Bombardier planes are winging their way to Iraq in £240m deal
Planes part-made in Belfast will be flying off to Iraq in the latest of a series of multi-million pound deals for planemaker Bombardier at Dubai Air Show.
Iraqi Airways, the national carrier of Iraq, has signed a letter of intent (LOI) to acquire five CS300 mainline jetliners in a deal worth around £240m.
The deal could increase to just under £1bn if options for a further 11 aircraft are converted into firm orders.
Iraqi Airways already operates six CRJ900 NextGen regional jets, parts of which are made in Northern Ireland.
The wings of the CSeries aircraft were invented, designed and are built in a facility in east Belfast.
The news came a day after Bombardier signed an agreement to repair parts of Oman Air's Airbus fleet at its premises in Newtownabbey.
There are currently 19 Northern Ireland companies participating at the Dubai Air Show.
The aerospace sector, which accounts for around 14% manufactured exports from Northern Ireland, employs over 8,000 people in Northern Ireland and generates annual revenues of close to £1bn, making it the eighth largest aerospace region in Europe.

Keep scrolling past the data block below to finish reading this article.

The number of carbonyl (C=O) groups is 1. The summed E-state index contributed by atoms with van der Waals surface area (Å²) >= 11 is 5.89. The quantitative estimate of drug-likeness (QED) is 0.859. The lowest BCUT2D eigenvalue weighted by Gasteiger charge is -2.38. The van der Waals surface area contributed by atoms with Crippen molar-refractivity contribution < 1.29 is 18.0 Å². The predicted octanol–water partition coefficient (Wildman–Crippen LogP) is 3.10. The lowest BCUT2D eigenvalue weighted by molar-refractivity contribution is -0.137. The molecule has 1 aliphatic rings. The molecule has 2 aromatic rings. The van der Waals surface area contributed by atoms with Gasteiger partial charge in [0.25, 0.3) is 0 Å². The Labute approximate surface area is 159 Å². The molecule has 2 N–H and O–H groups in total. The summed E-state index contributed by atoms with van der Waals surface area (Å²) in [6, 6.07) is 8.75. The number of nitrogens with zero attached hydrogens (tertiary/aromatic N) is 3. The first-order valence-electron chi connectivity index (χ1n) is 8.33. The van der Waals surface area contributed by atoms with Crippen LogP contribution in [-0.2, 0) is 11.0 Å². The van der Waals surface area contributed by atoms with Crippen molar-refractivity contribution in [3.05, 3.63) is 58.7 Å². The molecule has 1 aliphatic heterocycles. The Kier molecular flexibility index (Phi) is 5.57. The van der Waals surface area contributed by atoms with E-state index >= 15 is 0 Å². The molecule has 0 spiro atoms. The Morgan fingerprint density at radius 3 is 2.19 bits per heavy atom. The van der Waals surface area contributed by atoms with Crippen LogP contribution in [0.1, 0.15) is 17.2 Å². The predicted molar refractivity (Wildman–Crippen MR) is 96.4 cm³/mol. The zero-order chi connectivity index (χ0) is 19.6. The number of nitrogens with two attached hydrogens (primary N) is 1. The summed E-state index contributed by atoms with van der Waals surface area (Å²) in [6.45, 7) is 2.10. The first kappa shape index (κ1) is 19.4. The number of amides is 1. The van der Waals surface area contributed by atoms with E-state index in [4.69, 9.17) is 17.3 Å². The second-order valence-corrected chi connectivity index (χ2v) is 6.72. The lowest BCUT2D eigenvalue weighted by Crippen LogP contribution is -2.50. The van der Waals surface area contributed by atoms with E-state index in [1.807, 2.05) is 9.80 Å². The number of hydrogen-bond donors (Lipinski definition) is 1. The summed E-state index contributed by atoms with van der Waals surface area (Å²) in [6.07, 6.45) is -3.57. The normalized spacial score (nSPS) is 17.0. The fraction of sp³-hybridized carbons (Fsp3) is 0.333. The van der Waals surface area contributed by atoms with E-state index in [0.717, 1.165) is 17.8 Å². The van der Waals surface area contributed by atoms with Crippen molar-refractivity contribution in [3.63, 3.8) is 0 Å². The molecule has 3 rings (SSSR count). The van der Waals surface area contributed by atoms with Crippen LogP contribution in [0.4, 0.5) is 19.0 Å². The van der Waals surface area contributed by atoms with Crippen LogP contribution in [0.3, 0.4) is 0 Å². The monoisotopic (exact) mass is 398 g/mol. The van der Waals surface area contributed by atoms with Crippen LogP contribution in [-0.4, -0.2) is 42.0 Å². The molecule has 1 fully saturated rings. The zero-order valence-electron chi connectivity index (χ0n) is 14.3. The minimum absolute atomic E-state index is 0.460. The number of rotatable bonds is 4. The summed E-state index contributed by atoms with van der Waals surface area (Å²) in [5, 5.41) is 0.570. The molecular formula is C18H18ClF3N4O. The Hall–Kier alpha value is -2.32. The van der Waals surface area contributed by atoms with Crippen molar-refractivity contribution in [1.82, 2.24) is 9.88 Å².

Northern Ireland also has the largest single UK regional presence at the show, which is attended by 60,000 trade visitors and up to 1,500 international and regional media representatives.
Captain Saad Al-Khafaji, chief executive at Iraqi Airways, said that the firm has already used Bombardier CRJ900 NextGen aircraft to open routes and expand into new markets.
"We are pleased to be taking the next step by expanding and complementing our network operations with the addition of the CS300 aircraft," he said.
"Growing passenger demand in an increasingly competitive Middle East and European airline market has created a need for fuel-efficient, comfortable, technology advanced aircraft like the CSeries jetliners."
Enterprise Minister Arlene Foster said that the deal was a tremendous endorsement for Northern Ireland's technological expertise and will bring significant economic benefits to Northern Ireland.
The minister met with representatives from defence company Thales, which has a base in Castlereagh, and US firm Aerojet Rocketdyne.
Aerojet Rocketdyne recently created a UK company, European Space Propulsion Ltd (ESP), and decided to base its European sales and engineering headquarters in Belfast.
ESP entered a partnership with Thales UK to provide a range of products and services to the European space industry.